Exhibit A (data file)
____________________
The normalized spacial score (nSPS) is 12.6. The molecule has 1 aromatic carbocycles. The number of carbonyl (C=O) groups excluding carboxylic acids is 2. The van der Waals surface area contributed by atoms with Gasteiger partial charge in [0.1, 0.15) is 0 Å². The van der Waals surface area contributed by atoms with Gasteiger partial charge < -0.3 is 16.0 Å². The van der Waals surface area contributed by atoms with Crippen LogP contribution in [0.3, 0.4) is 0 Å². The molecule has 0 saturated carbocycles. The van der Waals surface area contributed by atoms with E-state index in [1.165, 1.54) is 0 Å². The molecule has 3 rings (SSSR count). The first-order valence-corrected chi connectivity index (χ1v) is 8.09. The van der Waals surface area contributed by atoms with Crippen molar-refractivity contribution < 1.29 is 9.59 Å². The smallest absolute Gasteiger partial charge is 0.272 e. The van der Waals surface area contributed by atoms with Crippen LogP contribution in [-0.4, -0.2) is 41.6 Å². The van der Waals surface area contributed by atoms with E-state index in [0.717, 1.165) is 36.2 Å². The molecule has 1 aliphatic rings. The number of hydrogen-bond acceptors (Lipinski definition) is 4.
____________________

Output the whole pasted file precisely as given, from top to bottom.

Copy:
The normalized spacial score (nSPS) is 12.6. The molecule has 1 aromatic carbocycles. The number of carbonyl (C=O) groups excluding carboxylic acids is 2. The van der Waals surface area contributed by atoms with Gasteiger partial charge in [0.1, 0.15) is 0 Å². The van der Waals surface area contributed by atoms with Gasteiger partial charge < -0.3 is 16.0 Å². The van der Waals surface area contributed by atoms with Crippen LogP contribution in [0.3, 0.4) is 0 Å². The molecule has 0 saturated carbocycles. The van der Waals surface area contributed by atoms with E-state index in [1.165, 1.54) is 0 Å². The molecule has 3 rings (SSSR count). The first-order valence-corrected chi connectivity index (χ1v) is 8.09. The van der Waals surface area contributed by atoms with Crippen molar-refractivity contribution < 1.29 is 9.59 Å². The smallest absolute Gasteiger partial charge is 0.272 e. The van der Waals surface area contributed by atoms with Crippen LogP contribution in [-0.4, -0.2) is 41.6 Å². The van der Waals surface area contributed by atoms with E-state index in [0.717, 1.165) is 36.2 Å². The molecule has 1 aliphatic rings. The number of hydrogen-bond acceptors (Lipinski definition) is 4.